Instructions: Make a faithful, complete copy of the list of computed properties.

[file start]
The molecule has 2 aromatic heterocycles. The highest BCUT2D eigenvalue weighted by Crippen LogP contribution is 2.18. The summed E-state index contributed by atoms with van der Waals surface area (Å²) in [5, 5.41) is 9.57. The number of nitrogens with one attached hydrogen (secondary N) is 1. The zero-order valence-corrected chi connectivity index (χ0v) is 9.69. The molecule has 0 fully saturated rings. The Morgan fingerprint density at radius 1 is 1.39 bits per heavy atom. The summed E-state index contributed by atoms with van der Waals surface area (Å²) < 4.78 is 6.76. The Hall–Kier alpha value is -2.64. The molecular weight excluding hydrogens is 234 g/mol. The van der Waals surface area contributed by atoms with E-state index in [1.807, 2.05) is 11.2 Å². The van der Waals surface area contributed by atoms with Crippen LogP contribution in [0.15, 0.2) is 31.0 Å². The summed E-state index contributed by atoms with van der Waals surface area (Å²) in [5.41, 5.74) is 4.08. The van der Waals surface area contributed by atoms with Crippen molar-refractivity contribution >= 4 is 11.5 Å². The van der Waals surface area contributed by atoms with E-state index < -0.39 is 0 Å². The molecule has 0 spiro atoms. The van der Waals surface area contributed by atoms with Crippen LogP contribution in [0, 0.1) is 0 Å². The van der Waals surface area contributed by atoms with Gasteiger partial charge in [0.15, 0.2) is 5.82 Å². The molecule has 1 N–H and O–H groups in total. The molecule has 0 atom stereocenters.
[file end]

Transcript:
The molecule has 2 aromatic heterocycles. The highest BCUT2D eigenvalue weighted by Crippen LogP contribution is 2.18. The summed E-state index contributed by atoms with van der Waals surface area (Å²) in [5, 5.41) is 9.57. The number of nitrogens with one attached hydrogen (secondary N) is 1. The zero-order valence-corrected chi connectivity index (χ0v) is 9.69. The molecule has 0 fully saturated rings. The Morgan fingerprint density at radius 1 is 1.39 bits per heavy atom. The summed E-state index contributed by atoms with van der Waals surface area (Å²) < 4.78 is 6.76. The Hall–Kier alpha value is -2.64. The molecular weight excluding hydrogens is 234 g/mol. The van der Waals surface area contributed by atoms with E-state index in [1.807, 2.05) is 11.2 Å². The van der Waals surface area contributed by atoms with Crippen LogP contribution in [0.15, 0.2) is 31.0 Å². The summed E-state index contributed by atoms with van der Waals surface area (Å²) in [5.41, 5.74) is 4.08. The van der Waals surface area contributed by atoms with Crippen molar-refractivity contribution >= 4 is 11.5 Å². The van der Waals surface area contributed by atoms with E-state index < -0.39 is 0 Å². The molecule has 0 spiro atoms. The van der Waals surface area contributed by atoms with Crippen LogP contribution in [0, 0.1) is 0 Å². The van der Waals surface area contributed by atoms with Gasteiger partial charge in [0.15, 0.2) is 5.82 Å². The molecule has 1 N–H and O–H groups in total. The molecule has 0 atom stereocenters.